Active Transport Process

What is active transport process? How does it take place in a cell? Read on to know the answer to these questions.
The cell is a dynamic center where there are many processes and functions occurring simultaneously. For this purpose, there is need for substances and end products of metabolic processes to move in and out of the cell. Active transport process is the movement of molecules across a cell membrane in the direction against their concentration gradient, i.e., moving from a lower to higher concentration. Thus, this is an important process in cell biology that requires energy. In most cells, this is usually concerned with accumulating high concentrations of molecules in the cell which it needs, like ions, glucose, amino acids, etc. Active transport involves the transportation of substances from a region of its lower concentration to higher concentration. If the process uses chemical energy, such as that which is derived from adenosine triphosphate (ATP), it is termed as primary active transport in cells. On the other hand, secondary active transport involves the use of an electrochemical gradient. The main difference between active and passive transport is that the former uses energy, unlike the latter, which does not require any energy. Examples of active transport in humans are the uptake of glucose in the intestines and the uptake of mineral ions into root hair cells of plants.
What is Active Transport Process?
So, how does the process of active transport take place? When a substance has to be actively transported to and from a cell, there are specialized trans-membrane proteins that recognize the substance and allow it access across the membrane when it otherwise would not. This happens because either it is one to which the lipid bilayer of the membrane is impermeable or because it is being moved against the direction of the concentration gradient. The latter case, known as primary active transport, generally has proteins involved in it as pumps and uses the chemical energy of ATP. The other cases, which usually derive their energy through exploitation of an electrochemical gradient, are known as secondary active transport and involve proteins that separate to form channels or pores through the cell membrane to allow the passage of substances through it.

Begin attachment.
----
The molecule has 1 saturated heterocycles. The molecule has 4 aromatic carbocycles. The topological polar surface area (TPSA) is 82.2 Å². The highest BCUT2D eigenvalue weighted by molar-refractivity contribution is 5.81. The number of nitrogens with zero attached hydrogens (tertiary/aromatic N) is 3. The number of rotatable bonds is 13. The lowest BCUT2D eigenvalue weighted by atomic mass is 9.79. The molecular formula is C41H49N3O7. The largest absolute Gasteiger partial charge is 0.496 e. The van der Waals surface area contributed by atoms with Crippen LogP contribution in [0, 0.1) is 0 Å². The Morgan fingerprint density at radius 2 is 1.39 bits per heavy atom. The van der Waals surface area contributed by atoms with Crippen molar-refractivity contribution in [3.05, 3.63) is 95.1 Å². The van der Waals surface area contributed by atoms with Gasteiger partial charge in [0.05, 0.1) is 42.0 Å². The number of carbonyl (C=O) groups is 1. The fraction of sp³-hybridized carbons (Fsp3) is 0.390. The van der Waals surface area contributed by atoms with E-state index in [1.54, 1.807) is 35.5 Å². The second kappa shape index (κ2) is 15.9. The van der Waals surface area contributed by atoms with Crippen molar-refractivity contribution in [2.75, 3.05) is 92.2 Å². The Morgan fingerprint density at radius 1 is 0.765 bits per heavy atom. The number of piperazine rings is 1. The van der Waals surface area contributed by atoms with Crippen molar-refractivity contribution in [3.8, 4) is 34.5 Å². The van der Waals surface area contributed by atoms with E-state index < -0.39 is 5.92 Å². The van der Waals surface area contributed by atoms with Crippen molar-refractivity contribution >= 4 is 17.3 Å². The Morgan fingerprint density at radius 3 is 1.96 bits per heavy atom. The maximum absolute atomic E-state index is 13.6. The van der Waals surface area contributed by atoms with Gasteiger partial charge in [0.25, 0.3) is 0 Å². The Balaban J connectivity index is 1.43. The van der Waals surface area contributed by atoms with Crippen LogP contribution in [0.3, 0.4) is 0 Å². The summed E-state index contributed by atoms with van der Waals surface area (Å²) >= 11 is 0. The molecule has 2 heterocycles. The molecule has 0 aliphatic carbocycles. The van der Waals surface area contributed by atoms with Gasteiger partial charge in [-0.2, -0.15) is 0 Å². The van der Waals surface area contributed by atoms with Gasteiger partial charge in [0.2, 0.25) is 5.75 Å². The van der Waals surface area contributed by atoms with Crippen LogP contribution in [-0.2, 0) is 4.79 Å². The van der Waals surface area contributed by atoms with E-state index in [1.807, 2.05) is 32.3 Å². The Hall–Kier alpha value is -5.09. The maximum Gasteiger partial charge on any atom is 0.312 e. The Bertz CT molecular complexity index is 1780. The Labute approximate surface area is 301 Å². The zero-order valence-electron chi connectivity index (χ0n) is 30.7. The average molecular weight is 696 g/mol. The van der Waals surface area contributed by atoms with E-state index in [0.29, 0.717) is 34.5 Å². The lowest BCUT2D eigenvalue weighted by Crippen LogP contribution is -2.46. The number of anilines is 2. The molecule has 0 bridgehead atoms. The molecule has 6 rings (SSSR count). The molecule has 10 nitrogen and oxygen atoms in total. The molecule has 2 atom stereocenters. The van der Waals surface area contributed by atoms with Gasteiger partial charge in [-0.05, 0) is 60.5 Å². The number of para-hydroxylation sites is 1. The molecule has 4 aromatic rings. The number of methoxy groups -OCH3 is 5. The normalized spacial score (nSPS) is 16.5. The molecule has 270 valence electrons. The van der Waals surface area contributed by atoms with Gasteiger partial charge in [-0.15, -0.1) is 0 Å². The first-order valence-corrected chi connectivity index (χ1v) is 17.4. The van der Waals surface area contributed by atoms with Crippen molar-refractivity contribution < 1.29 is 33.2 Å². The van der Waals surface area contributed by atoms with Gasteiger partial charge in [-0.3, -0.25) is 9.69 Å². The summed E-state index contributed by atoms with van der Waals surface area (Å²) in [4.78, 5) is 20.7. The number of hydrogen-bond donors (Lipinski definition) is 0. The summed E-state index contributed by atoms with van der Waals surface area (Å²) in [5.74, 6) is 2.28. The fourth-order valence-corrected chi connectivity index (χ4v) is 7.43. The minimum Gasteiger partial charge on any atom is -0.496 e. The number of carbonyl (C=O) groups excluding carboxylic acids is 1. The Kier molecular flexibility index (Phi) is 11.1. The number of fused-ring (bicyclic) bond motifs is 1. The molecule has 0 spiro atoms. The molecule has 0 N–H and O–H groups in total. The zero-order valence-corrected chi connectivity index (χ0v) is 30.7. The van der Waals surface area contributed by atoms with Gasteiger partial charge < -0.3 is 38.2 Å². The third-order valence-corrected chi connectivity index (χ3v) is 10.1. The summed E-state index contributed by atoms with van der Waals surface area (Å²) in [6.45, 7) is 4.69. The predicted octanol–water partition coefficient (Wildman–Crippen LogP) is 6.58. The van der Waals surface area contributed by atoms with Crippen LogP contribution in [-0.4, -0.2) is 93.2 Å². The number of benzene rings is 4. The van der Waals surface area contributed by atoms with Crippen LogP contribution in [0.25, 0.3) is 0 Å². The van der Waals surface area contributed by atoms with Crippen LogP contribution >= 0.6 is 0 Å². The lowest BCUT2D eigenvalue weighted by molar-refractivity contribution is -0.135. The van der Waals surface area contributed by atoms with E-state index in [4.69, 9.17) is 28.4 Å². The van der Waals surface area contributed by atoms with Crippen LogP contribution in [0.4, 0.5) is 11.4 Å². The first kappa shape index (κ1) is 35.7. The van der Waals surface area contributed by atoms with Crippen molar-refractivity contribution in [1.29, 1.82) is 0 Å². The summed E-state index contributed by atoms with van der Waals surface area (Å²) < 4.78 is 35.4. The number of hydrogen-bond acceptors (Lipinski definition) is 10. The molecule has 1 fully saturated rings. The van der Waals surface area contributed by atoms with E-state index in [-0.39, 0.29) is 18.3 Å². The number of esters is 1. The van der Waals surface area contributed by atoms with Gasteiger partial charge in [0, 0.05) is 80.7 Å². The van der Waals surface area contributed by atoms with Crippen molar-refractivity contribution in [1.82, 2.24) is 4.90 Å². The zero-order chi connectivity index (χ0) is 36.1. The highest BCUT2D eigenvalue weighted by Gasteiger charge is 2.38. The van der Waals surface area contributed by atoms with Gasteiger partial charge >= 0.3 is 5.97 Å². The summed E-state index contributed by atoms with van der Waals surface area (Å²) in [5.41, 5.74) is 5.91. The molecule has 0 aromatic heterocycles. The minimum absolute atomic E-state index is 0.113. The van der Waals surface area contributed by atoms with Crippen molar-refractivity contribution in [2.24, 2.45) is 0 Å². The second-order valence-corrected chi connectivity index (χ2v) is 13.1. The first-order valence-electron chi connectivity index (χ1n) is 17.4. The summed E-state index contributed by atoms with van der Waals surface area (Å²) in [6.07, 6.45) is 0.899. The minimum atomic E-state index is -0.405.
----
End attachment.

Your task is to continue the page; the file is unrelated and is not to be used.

Sometimes, the system transports one substance in one direction, while at the same time co-transporting another substance in the other direction. This is known as "antiport". "Symport" is the name given to a transport process where two substrates are being transported simultaneously in the same direction across the membrane. Antiport and symport are associated with secondary active transport, i.e., one of the two substances are transported in the direction of their concentration gradient, utilizing the energy derived from the transport of the second substance, generally a proton, down its concentration gradient.
Particles moving from areas of low concentration to areas of high concentration, i.e., in the opposite direction as that of the concentration gradient, require the presence of specific trans-membrane carrier proteins. These proteins have receptors that bind to specific molecules, like glucose, and thus transport them into the cell. As energy is required for this process to take place, it is known as active transport. Examples of active transport include the transportation of sodium out of the cell and potassium into the cell, which is carried out by the sodium-potassium pump.
Active transport is a very important process, as it is required by the cells to maintain their normal state of homeostasis. This process often takes place inside the internal lining of the small intestine. In plants, there is a need to absorb mineral salts from the soil, but these salts exist in a minimum concentration. Active transport enables these cells to take up salts from this dilute concentration against the direction of the concentration gradient.